Discovered: The world's lightest material; babies understand more than we thought; even in the womb, identical twins aren't completely identical; superweeds are resistant to RoundUp.
Germans break the record for world's lightest material. By three-dimensionally interweaving tiny, porous carbon tubes, German scientists have succeeded in creating the world's lightest material. They call it "Aerographite," and it weighs 0.2 milligrams per cubic centimeter. This makes the material 75 times lighter than Styrofoam, yet it is still quite tensile and resilient. "Think of the Aerographite as an ivy-web, which winds itself around a tree. And than take away the tree," says Rainer Adelung, a researcher from the University of Kiel. The scientists behind the project hope to find useful applications for Aerographite in lithium-ion batteries, which are crucial for environmentally friendly modes of transportation. [University of Kiel]
Babies understand more than googoo gaga. Infants are able to recognize speech patterns better than previously thought, according to psychologists at New York University. Starting around nine months, infants begin to distinguish speech from non-speech sounds in both humans and animals. The researchers had babies listen to recordings of a human female voice and a parrot. The infants reacted in ways which indicate that they are capable of separating simple words from various non-verbal noises like coughs or squawking. “This means that our recognition of speech is more refined at an earlier age than we’d thought,” says NYU researcher Athena Vouloumanos. [NYU]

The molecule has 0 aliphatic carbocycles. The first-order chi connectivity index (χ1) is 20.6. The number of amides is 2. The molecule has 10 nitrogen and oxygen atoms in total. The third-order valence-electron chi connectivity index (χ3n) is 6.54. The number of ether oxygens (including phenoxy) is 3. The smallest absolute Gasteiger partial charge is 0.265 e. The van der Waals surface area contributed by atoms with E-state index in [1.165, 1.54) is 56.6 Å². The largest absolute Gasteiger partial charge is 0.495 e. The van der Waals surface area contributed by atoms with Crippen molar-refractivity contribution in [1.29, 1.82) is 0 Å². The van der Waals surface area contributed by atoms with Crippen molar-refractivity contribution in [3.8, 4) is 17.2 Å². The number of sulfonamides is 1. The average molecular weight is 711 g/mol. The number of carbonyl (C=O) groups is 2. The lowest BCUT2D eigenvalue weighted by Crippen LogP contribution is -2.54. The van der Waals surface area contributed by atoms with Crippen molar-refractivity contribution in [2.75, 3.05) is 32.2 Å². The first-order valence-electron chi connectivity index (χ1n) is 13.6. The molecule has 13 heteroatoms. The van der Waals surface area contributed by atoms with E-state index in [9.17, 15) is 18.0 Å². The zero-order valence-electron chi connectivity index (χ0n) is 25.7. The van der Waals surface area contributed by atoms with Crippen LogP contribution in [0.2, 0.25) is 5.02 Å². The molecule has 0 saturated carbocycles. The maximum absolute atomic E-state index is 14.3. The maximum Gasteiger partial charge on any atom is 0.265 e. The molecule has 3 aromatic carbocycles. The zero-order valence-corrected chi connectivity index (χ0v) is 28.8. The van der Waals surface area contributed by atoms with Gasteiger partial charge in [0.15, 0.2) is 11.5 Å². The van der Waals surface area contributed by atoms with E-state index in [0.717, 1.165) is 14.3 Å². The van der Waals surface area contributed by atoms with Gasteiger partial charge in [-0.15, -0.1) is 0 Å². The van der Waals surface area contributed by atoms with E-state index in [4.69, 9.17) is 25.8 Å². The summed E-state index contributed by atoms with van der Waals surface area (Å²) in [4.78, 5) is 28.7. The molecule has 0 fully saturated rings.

RoundUp has met its match in superweeds. Why aren't common herbicides killing certain weeds? Scientists at Purdue University discovered that some plants have developed a resistance to glyphosate, the active ingredient in Monsanto's popular weed-killing spray RoundUp. According to weed scientists Bill Johnson and Steve Hallett and botany grad student Jessica Schafer, soil microbes determine to a great extent how glyphosate affects plants. This makes it difficult to study glyphosate resistance in a sterile lab setting, where soil microbes differ from real-world conditions. Johnson says, "Dirt is a living organism. It's important to know how all the pieces interact." More studies that consider how soil fungi affect root development will be needed to better understand glyphosate resistance. [Purdue]
Different ways of expressing the same genes. Identical twins aren't perfectly identical, even in the womb. A new study shows that even though identical twins share the same genetic makeup, they bear different chemical marks that influence the activity of those genes. In short, the have different epigenetic markers. Scientists have already known about these different markers, but this latest bit of research reveals that they originate in the womb, and aren't tied to environments or experiences. "These differing chemical tags may help explain why identical twins look slightly different," Science News reports. [Science News]
This article is from the archive of our partner The Wire.